Here is a letter from FBI Director James Comey regarding the Bureau’s request to have Apple provide a way for them to unlock the iPhones of the San Bernardino terrorists. This is a major news story that the whole world is watching because it seems to bring Americans to a crossroad of privacy vs. security. Read it and give us your thoughts. Let us know if you think this rises to the level of Benjamin Franklin’s saying: ”Those who sacrifice liberty for security deserve neither.”
The San Bernardino litigation isn’t about trying to set a precedent or send any kind of message. It is about the victims and justice. Fourteen people were slaughtered and many more had their lives and bodies ruined. We owe them a thorough and professional investigation under law. That’s what this is. The American people should expect nothing less from the FBI.
The particular legal issue is actually quite narrow. The relief we seek is limited and its value increasingly obsolete because the technology continues to evolve. We simply want the chance, with a search warrant, to try to guess the terrorist’s passcode without the phone essentially self-destructing and without it taking a decade to guess correctly. That’s it. We don’t want to break anyone’s encryption or set a master key loose on the land. I hope thoughtful people will take the time to understand that. Maybe the phone holds the clue to finding more terrorists. Maybe it doesn’t. But we can’t look the survivors in the eye, or ourselves in the mirror, if we don’t follow this lead.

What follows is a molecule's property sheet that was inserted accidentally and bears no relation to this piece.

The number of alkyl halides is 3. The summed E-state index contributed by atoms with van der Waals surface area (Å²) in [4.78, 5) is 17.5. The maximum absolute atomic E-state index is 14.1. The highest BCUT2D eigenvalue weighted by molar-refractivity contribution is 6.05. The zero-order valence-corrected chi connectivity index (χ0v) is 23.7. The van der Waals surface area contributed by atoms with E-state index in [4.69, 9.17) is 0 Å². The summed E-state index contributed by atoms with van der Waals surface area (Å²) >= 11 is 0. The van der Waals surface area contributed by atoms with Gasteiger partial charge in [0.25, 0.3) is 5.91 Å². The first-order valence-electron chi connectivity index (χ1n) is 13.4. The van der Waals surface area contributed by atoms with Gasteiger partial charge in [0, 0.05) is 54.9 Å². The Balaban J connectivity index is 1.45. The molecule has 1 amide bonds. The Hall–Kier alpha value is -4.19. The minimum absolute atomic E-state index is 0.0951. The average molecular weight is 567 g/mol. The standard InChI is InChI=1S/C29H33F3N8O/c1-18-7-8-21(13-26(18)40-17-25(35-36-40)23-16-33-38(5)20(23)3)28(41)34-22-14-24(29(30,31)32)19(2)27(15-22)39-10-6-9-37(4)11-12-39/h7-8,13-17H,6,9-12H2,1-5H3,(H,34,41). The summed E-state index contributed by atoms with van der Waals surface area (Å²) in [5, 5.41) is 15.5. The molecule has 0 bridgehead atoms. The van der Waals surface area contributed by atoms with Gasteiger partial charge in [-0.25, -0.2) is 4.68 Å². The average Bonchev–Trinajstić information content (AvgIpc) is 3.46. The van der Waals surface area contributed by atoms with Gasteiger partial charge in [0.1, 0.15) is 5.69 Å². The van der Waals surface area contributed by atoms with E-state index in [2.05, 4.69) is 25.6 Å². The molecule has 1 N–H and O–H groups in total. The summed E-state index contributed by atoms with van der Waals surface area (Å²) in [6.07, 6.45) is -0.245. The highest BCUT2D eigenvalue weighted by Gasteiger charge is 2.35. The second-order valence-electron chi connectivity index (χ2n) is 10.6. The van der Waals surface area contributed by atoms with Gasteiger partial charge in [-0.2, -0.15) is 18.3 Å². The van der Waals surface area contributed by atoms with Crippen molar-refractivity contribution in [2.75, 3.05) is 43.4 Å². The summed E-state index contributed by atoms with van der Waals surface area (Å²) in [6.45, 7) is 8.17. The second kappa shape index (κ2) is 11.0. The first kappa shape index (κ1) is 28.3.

Reflecting the context of this heart-breaking case, I hope folks will take a deep breath and stop saying the world is ending, but instead use that breath to talk to each other. Although this case is about the innocents attacked in San Bernardino, it does highlight that we have awesome new technology that creates a serious tension between two values we all treasure – privacy and safety. That tension should not be resolved by corporations that sell stuff for a living. It also should not be resolved by the FBI, which investigates for a living. It should be resolved by the American people deciding how we want to govern ourselves in a world we have never seen before. We shouldn’t drift to a place – or be pushed to a place by the loudest voices – because finding the right place, the right balance, will matter to every American for a very long time.
So I hope folks will remember what terrorists did to innocent Americans at a San Bernardino office gathering and why the FBI simply must do all we can under the law to investigate that. And in that sober spirit, I also hope all Americans will participate in the long conversation we must have about how to both embrace the technology we love and get the safety we need.
Director, Federal Bureau of Investigation